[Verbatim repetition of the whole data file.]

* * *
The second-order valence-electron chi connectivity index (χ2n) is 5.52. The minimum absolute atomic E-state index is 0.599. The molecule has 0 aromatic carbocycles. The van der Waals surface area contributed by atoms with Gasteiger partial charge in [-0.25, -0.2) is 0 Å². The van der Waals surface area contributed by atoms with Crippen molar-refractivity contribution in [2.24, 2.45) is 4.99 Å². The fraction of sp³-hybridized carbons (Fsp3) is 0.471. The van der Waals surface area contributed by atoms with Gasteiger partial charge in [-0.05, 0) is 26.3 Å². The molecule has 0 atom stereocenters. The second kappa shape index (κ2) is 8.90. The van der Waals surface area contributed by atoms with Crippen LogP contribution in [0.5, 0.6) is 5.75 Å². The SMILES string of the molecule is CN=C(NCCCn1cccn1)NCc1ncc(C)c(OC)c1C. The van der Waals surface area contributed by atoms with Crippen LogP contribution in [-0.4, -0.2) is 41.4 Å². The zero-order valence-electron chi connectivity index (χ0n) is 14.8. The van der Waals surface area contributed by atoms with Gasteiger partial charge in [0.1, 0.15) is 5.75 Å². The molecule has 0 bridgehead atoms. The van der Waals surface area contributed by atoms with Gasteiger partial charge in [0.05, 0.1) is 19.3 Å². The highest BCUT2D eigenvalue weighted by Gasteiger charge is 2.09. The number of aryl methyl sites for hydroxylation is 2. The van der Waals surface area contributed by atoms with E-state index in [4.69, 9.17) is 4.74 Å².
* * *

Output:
The second-order valence-electron chi connectivity index (χ2n) is 5.52. The minimum absolute atomic E-state index is 0.599. The molecule has 0 aromatic carbocycles. The van der Waals surface area contributed by atoms with Gasteiger partial charge in [-0.25, -0.2) is 0 Å². The van der Waals surface area contributed by atoms with Crippen molar-refractivity contribution in [2.24, 2.45) is 4.99 Å². The fraction of sp³-hybridized carbons (Fsp3) is 0.471. The van der Waals surface area contributed by atoms with Gasteiger partial charge in [-0.05, 0) is 26.3 Å². The molecule has 0 atom stereocenters. The second kappa shape index (κ2) is 8.90. The van der Waals surface area contributed by atoms with Crippen LogP contribution in [0.5, 0.6) is 5.75 Å². The SMILES string of the molecule is CN=C(NCCCn1cccn1)NCc1ncc(C)c(OC)c1C. The van der Waals surface area contributed by atoms with Crippen LogP contribution in [-0.4, -0.2) is 41.4 Å². The zero-order valence-electron chi connectivity index (χ0n) is 14.8. The van der Waals surface area contributed by atoms with Gasteiger partial charge in [0.1, 0.15) is 5.75 Å². The molecule has 0 bridgehead atoms. The van der Waals surface area contributed by atoms with Gasteiger partial charge in [0.05, 0.1) is 19.3 Å². The highest BCUT2D eigenvalue weighted by Gasteiger charge is 2.09. The number of aryl methyl sites for hydroxylation is 2. The van der Waals surface area contributed by atoms with E-state index in [4.69, 9.17) is 4.74 Å².